Federal Govt injects $60m to protect the Great Barrier Reef

Posted 30 January 2018

Heart Reef in the Great Barrier Reef
Prime Minister Malcolm Turnbull has pledged an extra $60 million to boost efforts to protect the Great Barrier Reef, but adversaries argue the funding is nowhere near enough to overcome threats to the world-renowned natural wonder.

The multimillion-dollar contribution will support farmers in reducing sediment run-off, boost the number of vessels battling coral-eating crown-of-thorns starfish and support further research over the next 18 months.

There will also be additional field officers employed to provide early warning of further coral bleaching. However, critics argue the intended efforts are unlikely to make any real difference to the health of the reef. 

Greenpeace Australia Pacific Climate and Energy Campaigner Dr Nikola Casule told SBS the Federal Government should be doing more to battle the causes of climate change. 

"If Mr Turnbull genuinely cared about our precious reef and the 64,000 people who depend on it, he would get serious about fighting climate change instead of engaging in fantasy solutions that ignore the real issue," she said.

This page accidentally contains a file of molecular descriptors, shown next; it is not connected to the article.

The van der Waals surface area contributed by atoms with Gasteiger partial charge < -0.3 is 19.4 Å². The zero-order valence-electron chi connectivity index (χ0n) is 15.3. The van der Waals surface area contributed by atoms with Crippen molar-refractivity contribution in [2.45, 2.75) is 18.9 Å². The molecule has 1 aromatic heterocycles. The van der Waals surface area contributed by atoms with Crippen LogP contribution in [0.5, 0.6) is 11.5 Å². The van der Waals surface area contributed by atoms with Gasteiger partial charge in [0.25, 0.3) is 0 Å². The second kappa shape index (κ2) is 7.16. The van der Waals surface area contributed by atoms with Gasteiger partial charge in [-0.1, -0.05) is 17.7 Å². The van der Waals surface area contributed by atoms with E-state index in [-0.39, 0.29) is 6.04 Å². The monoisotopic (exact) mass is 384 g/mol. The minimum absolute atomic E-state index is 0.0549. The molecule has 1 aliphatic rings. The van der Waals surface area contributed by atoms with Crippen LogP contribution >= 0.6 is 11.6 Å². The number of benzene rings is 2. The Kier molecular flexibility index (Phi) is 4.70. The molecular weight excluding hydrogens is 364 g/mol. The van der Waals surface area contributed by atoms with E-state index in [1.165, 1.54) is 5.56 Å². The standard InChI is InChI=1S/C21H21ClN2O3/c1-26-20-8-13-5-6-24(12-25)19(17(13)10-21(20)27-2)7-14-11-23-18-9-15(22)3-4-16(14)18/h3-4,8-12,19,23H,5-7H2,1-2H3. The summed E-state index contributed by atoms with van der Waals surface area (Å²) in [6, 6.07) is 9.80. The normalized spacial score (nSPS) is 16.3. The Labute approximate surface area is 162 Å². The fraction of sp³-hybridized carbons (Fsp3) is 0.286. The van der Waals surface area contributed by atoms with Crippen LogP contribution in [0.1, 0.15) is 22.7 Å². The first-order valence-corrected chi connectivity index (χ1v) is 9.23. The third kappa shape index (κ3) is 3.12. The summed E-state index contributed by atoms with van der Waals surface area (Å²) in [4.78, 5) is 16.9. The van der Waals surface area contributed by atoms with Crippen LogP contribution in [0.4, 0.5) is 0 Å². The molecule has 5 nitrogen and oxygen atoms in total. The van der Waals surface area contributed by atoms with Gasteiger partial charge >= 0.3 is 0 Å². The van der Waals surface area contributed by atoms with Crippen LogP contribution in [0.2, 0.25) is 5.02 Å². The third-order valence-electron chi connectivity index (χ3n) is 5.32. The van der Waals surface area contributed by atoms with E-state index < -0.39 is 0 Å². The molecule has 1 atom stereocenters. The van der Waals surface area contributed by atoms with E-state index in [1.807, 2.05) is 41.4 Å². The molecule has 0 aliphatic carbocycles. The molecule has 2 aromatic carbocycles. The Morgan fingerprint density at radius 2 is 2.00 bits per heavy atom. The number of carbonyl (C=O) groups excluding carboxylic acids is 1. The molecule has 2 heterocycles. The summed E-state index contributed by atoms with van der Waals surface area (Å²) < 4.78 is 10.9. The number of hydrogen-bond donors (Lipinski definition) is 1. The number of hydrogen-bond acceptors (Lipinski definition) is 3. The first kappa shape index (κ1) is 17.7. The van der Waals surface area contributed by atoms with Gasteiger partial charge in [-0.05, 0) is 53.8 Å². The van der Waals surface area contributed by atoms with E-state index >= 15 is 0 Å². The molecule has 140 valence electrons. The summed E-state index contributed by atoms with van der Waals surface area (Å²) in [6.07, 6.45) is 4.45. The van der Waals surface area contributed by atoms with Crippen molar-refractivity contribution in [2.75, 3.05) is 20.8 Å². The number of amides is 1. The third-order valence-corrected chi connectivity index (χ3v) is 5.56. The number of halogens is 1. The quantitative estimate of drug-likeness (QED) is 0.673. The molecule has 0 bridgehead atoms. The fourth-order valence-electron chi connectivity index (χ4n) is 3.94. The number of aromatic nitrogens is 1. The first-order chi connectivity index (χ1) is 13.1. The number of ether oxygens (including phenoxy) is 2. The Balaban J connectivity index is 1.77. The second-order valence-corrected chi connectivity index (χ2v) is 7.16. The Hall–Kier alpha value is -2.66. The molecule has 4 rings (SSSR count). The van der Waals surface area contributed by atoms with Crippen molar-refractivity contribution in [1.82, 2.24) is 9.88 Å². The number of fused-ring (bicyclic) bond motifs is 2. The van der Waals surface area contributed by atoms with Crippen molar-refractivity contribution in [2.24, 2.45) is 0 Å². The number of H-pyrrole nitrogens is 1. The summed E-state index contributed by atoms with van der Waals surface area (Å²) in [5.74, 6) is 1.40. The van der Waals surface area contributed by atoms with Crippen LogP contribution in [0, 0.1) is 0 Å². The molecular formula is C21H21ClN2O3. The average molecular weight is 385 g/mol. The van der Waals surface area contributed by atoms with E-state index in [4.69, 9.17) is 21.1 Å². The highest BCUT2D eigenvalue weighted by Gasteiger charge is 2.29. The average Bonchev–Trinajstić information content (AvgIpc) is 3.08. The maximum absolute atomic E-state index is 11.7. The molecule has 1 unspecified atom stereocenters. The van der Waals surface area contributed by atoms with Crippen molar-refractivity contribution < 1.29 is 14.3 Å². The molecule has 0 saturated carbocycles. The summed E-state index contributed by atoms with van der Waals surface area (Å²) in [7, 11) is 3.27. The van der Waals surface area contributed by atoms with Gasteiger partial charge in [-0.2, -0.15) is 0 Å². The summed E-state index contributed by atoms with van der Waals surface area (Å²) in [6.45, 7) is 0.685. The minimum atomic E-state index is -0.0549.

Furthermore, James Cook University ARC Centre of Excellence for Coral Reef Studies Professorial Fellow Jon Brodie told SMH that removal of crown-of-thorns starfish has proven to be ineffective, and an increase in vessels is unlikely to change the outcome. 

"We've suspected for a long time there's no hope we can control the population level of the crown-of-thorns starfish by killing them one at a time. We did believe we could control them at small tourist sites...but it doesn't look like it works at that scale either,” he said. 

Agreeing with Casule on the need for more effective action against climate change, Brodie said: “The real solutions are being ignored, especially by the federal government. These are reducing emissions – the obvious one, and also managing water quality better."

And while one recipient of the funding, the Australian Institute of Marine Science, welcomed the contribution, the institute's chief executive Paul Hardisty noted that any successful reef recovery hinged on dealing with climate change too.

"These methods will need to go hand in hand with greenhouse gas mitigation and conventional management,” he said. 

"But they could be the difference in our efforts to preserve and protect the reef, and the tremendous value it provides to all Australians."

Greens Senator for Queensland Andrew Bartlett said agrees that the Federal Government must do more to curb the effects of climate change is the reef is to recover. 

“If Malcolm Turnbull was serious about protecting the Great Barrier Reef he would listen to scientists and transition away from the real reef-killer: the fossil fuel industry,” he said.

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